Kamal Hourani is a first year student in the Religious Studies Program at Hellenic College Holy Cross Greek Orthodox School of Theology in Brookline, Massachusetts. He is also a participant of our Digital Disciples Program.
During Speaking to Secular America Conference, hosted by the Missions Institute at Hellenic College Holy Cross Greek Orthodox School of Theology, Fr. Theodore Dorrance spoke about how our parishes can reach out to the nonreligious in our communities. Fr. Theodore is the pastor of St. John the Baptist Church in Beaverton, Oregon. You can read about a summary of his presentation here.
Father offered three pieces of advice on how we can improve our evangelism. The first point he made was that our own people have to be turned on to God, meaning that the baptized in each parish have to be transformed into authentic, faithful Christians before we can be able to convert other people. To this end, Fr. Theodore mentioned that parents especially must be educated and pious in order to be true “youth directors” for the children of the church. As someone involved in my youth organization at a diocesan and national level, this struck me.
Youth ministry is stressed in almost every parish, diocese, archdiocese in the world’s Christian sects, yet statistics have shown time and time again that teenagers are leaving their churches in increasingly larger droves.
Perhaps one reason for this exodus is that these individuals never established a strong foundation of faith from their childhood. Maybe they didn’t go to liturgy most Sundays. Maybe sports practices took priority over services or church events. Maybe their Sunday school classes weren’t effective in engaging them. In a person’s teenage years, the smallest trial, doubt, or temptation can knock them off course if they never had a strong grasp on their faith. It is so easy for someone to leave the church because not only is it commonplace now but accepted and exalted by secular society. No one reaches out to people who have wandered away to try and draw them back into the fold.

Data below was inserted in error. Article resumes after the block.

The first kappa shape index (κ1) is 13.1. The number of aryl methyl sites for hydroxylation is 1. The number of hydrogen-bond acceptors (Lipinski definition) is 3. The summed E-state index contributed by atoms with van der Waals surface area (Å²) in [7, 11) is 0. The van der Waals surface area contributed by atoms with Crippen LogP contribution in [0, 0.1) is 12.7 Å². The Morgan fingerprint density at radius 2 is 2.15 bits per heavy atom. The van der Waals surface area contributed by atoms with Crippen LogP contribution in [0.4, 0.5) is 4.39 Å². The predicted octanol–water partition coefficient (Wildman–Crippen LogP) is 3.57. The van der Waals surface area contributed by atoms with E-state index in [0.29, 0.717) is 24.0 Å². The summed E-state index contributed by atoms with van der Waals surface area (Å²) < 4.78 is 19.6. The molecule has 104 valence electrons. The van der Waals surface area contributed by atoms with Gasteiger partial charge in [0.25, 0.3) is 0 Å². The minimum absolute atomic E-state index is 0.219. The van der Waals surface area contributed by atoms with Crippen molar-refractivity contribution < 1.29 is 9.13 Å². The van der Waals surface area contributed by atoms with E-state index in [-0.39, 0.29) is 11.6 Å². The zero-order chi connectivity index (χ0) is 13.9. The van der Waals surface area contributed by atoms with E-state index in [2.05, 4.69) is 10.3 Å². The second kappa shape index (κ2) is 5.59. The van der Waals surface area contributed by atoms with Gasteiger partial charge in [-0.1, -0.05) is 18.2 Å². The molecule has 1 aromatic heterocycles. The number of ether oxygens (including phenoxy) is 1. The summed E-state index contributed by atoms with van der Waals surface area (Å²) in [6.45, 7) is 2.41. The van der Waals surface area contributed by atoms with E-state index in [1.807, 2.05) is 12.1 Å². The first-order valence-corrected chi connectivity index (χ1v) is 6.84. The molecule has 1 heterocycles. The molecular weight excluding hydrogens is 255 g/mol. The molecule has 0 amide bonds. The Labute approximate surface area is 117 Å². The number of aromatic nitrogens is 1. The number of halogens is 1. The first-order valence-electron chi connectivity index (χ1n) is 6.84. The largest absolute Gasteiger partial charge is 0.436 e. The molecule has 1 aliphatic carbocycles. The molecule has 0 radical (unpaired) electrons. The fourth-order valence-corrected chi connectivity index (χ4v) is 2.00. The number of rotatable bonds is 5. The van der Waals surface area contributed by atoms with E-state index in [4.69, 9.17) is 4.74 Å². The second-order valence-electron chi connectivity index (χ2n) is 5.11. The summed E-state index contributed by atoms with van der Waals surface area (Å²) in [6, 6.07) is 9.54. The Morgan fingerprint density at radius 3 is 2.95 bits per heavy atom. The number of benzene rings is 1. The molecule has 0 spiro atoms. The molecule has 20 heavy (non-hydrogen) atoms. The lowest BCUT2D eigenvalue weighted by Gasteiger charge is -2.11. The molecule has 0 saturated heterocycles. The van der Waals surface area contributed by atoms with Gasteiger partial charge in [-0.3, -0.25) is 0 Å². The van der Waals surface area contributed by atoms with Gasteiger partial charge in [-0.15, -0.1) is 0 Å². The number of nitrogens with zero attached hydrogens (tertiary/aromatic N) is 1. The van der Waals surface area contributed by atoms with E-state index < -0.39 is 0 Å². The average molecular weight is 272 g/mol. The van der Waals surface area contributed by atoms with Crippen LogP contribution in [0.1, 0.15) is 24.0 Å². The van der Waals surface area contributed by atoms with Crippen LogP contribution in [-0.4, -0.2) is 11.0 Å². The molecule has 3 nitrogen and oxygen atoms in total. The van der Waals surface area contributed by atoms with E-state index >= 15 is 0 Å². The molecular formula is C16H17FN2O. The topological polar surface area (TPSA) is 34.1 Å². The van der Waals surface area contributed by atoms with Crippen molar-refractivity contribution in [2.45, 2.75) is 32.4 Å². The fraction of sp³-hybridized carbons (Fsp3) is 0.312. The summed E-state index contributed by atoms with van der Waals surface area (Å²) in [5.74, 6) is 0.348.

This being said, a youth ministry, no matter how strong, may not be able to keep teenagers in the church. The spiritual advice one may receive at a retreat cannot make up for years of deficient religious education. The few services one may attend at youth group events cannot plant a habit of attendance after years of sporadic liturgical participation, and the fun of social events will not outweigh the commitment to sports teams.
I have never met a youth director who has said that they run their youth group without a plentitude of problems. Ministering to teenagers is not easy because a youth director is expected to atone for all of the shortcomings a child has suffered from in their entire religious life.
Youth groups will not save souls unless parents and the family unit become the first “youth group” for a child. A parent has to be equipped, prepared, and willing to catechize their offspring at any moment in the day because a half hour in Sunday school is not nearly enough time to expose anyone to the beautiful depths of the faith. A parent has to have the piety and discipline to take their children to church every Sunday, so that the children will inherit a habit of participation in the liturgy. A parent has to be a role model in strength and faith to inspire their children to hold on to their faith in the face of adversity.
If a child is given a strong foundation in the church, not only will they be far less likely to leave the church, they will be more likely to become committed to a youth group. Then, we would no longer have as many problems in our churches’ youth groups because the youth group would cease to be a bandaid. It could actually become a garden where teenagers can nurture the seed of faith they received from their parents in order to become unfading roses in Christ’s field.
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